Splinter Cell: Conviction Discussion
[Edited by Bucknuts77, 5/9/2010 11:55:33 AM]
You clearly have no idea what the Unreal engine is about. Stating that the game's graphics or physics are lacking due to it using UE 2 (actually, it's a highly modified UE 2.5) is pretty ignorant. Even if it's starting to get outdated, it still has a high level of modifiability (Speedtree, Havok/Physx etc. etc. - there are a lot of third party tools able to be used with the Unreal engine.) and that makes it really decent, even in today's measures.
(Bioshock 2 also uses a modified UE 2.5 engine - looks pretty decent, eh? Whereas Tom Clancy's Rainbow Six: Vegas, Medal of Honor: Airborne and APB uses UE 3 - and they don't look better than SC:C.)
It's all about what the developers do with the base engine that counts - you can do a lot of magic with today's game engines (some of you may remember the strictness of the goldsrc and even Source engines - while they may be easy to work with, they're pretty strict in what you can do with them; and so all games using those engines will look quite alike). Whereas the UE2 and UE3 engines allow for loads of customization and 3rd party addon integration, so you can't really judge the game by it's engine.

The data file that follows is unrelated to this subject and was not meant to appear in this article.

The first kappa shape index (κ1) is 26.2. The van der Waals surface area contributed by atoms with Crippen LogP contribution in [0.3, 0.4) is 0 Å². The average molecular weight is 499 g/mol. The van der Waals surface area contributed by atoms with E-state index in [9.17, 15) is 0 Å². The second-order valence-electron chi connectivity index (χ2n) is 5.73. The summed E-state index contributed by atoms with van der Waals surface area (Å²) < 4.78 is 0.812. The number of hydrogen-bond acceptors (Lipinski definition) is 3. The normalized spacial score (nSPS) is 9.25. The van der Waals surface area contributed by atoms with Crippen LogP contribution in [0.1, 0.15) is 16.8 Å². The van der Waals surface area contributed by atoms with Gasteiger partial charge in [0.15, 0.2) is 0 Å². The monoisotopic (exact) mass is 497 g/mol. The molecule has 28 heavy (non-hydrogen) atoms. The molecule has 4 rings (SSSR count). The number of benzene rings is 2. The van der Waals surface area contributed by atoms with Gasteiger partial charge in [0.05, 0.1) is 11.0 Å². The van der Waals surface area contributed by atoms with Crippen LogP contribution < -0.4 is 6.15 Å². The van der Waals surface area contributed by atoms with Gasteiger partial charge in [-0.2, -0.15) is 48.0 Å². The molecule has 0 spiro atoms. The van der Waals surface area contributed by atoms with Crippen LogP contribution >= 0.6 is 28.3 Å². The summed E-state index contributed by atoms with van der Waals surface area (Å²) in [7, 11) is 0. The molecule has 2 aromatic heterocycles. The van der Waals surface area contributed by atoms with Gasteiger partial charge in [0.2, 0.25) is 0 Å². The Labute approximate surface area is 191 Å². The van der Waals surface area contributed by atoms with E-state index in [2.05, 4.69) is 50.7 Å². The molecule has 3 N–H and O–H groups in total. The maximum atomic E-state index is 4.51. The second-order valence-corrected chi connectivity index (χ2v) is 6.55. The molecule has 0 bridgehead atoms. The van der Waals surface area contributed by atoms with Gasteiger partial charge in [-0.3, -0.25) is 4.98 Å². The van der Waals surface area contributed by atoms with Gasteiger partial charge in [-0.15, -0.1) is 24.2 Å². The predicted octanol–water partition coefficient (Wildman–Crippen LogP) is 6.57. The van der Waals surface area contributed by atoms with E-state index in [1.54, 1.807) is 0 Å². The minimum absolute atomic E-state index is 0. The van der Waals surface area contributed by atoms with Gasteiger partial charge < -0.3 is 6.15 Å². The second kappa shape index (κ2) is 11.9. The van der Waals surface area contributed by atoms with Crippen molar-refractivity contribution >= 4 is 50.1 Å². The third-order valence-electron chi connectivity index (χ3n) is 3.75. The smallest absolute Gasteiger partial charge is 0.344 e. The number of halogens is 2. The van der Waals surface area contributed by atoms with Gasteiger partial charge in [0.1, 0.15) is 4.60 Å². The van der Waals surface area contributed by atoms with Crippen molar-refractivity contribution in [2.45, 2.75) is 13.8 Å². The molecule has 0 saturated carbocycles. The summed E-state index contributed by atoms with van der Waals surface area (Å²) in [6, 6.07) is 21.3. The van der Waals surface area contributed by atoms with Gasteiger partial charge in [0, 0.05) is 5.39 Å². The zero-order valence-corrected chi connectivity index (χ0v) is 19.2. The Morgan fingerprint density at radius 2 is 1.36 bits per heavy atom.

I have to say the game is neatly made, although, yes - it's short. The MP part is a little lacking, though the co-op mode is a fresh wind in all the PvP bull**** we're drowning in these days. I'd say 7.5-8.0.
[Edited by Bucknuts77, 5/9/2010 5:35:37 PM]
this game is awesome you know!
and that's why you need a better computer to play awesome games like this..
Thanks. No wonder AC2 is better.
[Edited by patrickgerry, 5/11/2010 3:43:15 AM]
It's still in the hands of the developer, not in the hands of the engine maker. You can't judge a game solely by the engine these days. As I said; back in the day, you often could do that - because of the strictness in programming games based on said engines. Today, however, they're so extremely customizable that you can't really compare them.
Of course SC:C could've been better looking - but then again, you can say that for every modern game, no matter what engine it's using. It's about balancing looks and effects with system requirements. (Mostly, this is actually a case of optimization - there are a lot of "ugly" games with ridiculous system requirements, this being due to bad optimization. Comparatively, there are good looking games requiring a lot less, due to good optimization programming.)
A good comparison is Company of Heroes, which, on the same settings, require just as much (or more) as Dawn of War 2 (same engine - though improved, same developer, but better optimization) while still not looking as good.
SC:C is definitely a quite good looking game considering the system requirements. And they've done quite good work of the UE2.5. And of course SC:C is comparable to Bioshock 2, at least engine-wise, as they use the same engine as base. The fact that they look and behave very differently just goes to show my point here.
To some extent, however, I agree - I love seeing the intricate new features of UE3 at work, and it's always good to see the development going forward. Still, that Ubisoft Montreal (and 2K Marin) show that UE2.5 still does the trick is quite impressive.
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